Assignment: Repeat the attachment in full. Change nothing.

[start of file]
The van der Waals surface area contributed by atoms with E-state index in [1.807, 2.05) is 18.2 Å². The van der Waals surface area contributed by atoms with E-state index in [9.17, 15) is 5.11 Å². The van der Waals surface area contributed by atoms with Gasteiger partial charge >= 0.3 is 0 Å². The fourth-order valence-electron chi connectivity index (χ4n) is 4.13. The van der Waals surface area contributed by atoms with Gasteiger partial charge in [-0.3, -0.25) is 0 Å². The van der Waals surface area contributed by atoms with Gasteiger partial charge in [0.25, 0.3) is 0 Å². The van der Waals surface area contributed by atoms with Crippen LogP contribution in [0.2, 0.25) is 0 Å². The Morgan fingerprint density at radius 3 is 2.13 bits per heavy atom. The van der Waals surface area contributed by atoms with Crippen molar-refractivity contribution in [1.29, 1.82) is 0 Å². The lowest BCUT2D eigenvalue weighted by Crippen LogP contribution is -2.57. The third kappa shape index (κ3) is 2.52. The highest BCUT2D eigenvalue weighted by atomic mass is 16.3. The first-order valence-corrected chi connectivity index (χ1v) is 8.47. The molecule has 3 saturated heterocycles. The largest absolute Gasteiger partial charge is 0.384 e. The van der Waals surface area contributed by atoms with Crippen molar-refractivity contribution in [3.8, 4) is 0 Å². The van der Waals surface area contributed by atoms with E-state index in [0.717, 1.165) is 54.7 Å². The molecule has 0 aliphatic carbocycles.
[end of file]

The van der Waals surface area contributed by atoms with E-state index in [1.807, 2.05) is 18.2 Å². The van der Waals surface area contributed by atoms with E-state index in [9.17, 15) is 5.11 Å². The van der Waals surface area contributed by atoms with Gasteiger partial charge >= 0.3 is 0 Å². The fourth-order valence-electron chi connectivity index (χ4n) is 4.13. The van der Waals surface area contributed by atoms with Gasteiger partial charge in [-0.3, -0.25) is 0 Å². The van der Waals surface area contributed by atoms with Gasteiger partial charge in [0.25, 0.3) is 0 Å². The van der Waals surface area contributed by atoms with Crippen LogP contribution in [0.2, 0.25) is 0 Å². The Morgan fingerprint density at radius 3 is 2.13 bits per heavy atom. The van der Waals surface area contributed by atoms with Crippen molar-refractivity contribution in [1.29, 1.82) is 0 Å². The lowest BCUT2D eigenvalue weighted by Crippen LogP contribution is -2.57. The third kappa shape index (κ3) is 2.52. The highest BCUT2D eigenvalue weighted by atomic mass is 16.3. The first-order valence-corrected chi connectivity index (χ1v) is 8.47. The molecule has 3 saturated heterocycles. The largest absolute Gasteiger partial charge is 0.384 e. The van der Waals surface area contributed by atoms with Crippen molar-refractivity contribution in [3.8, 4) is 0 Å². The van der Waals surface area contributed by atoms with E-state index in [0.717, 1.165) is 54.7 Å². The molecule has 0 aliphatic carbocycles.